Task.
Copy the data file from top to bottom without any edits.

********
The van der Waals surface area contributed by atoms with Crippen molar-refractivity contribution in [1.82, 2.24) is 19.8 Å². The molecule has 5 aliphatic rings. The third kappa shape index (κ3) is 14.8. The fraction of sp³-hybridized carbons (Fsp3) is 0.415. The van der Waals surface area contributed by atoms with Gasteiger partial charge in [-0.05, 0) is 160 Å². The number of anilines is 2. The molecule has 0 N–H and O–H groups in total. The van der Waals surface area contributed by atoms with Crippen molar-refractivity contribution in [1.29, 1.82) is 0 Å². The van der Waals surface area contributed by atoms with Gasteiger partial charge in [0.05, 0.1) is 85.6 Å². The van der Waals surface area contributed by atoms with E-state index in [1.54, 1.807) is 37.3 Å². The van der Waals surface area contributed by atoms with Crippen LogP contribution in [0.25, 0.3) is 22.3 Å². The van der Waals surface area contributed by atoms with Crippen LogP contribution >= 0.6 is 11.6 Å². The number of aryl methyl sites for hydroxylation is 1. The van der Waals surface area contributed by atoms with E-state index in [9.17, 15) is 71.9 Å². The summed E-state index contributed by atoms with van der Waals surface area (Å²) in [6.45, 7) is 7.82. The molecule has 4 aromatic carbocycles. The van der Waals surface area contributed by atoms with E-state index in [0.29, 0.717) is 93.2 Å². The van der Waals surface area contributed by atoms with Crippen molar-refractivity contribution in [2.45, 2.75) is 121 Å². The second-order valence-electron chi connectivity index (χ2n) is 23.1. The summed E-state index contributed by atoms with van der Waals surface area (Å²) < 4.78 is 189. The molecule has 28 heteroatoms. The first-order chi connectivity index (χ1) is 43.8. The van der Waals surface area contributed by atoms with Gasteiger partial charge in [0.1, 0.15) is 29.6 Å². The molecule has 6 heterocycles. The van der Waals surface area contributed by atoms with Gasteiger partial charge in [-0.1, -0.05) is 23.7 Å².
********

The van der Waals surface area contributed by atoms with Crippen molar-refractivity contribution in [1.82, 2.24) is 19.8 Å². The molecule has 5 aliphatic rings. The third kappa shape index (κ3) is 14.8. The fraction of sp³-hybridized carbons (Fsp3) is 0.415. The van der Waals surface area contributed by atoms with Gasteiger partial charge in [-0.05, 0) is 160 Å². The number of anilines is 2. The molecule has 0 N–H and O–H groups in total. The van der Waals surface area contributed by atoms with Crippen molar-refractivity contribution in [1.29, 1.82) is 0 Å². The van der Waals surface area contributed by atoms with Gasteiger partial charge in [0.05, 0.1) is 85.6 Å². The van der Waals surface area contributed by atoms with E-state index in [1.54, 1.807) is 37.3 Å². The van der Waals surface area contributed by atoms with Crippen LogP contribution in [0.25, 0.3) is 22.3 Å². The van der Waals surface area contributed by atoms with Crippen LogP contribution >= 0.6 is 11.6 Å². The number of aryl methyl sites for hydroxylation is 1. The van der Waals surface area contributed by atoms with E-state index in [9.17, 15) is 71.9 Å². The summed E-state index contributed by atoms with van der Waals surface area (Å²) in [6.45, 7) is 7.82. The molecule has 4 aromatic carbocycles. The van der Waals surface area contributed by atoms with E-state index in [0.29, 0.717) is 93.2 Å². The van der Waals surface area contributed by atoms with Crippen molar-refractivity contribution in [2.45, 2.75) is 121 Å². The second-order valence-electron chi connectivity index (χ2n) is 23.1. The summed E-state index contributed by atoms with van der Waals surface area (Å²) < 4.78 is 189. The molecule has 28 heteroatoms. The first-order chi connectivity index (χ1) is 43.8. The van der Waals surface area contributed by atoms with Gasteiger partial charge in [0.1, 0.15) is 29.6 Å². The molecule has 6 heterocycles. The van der Waals surface area contributed by atoms with Gasteiger partial charge in [-0.1, -0.05) is 23.7 Å².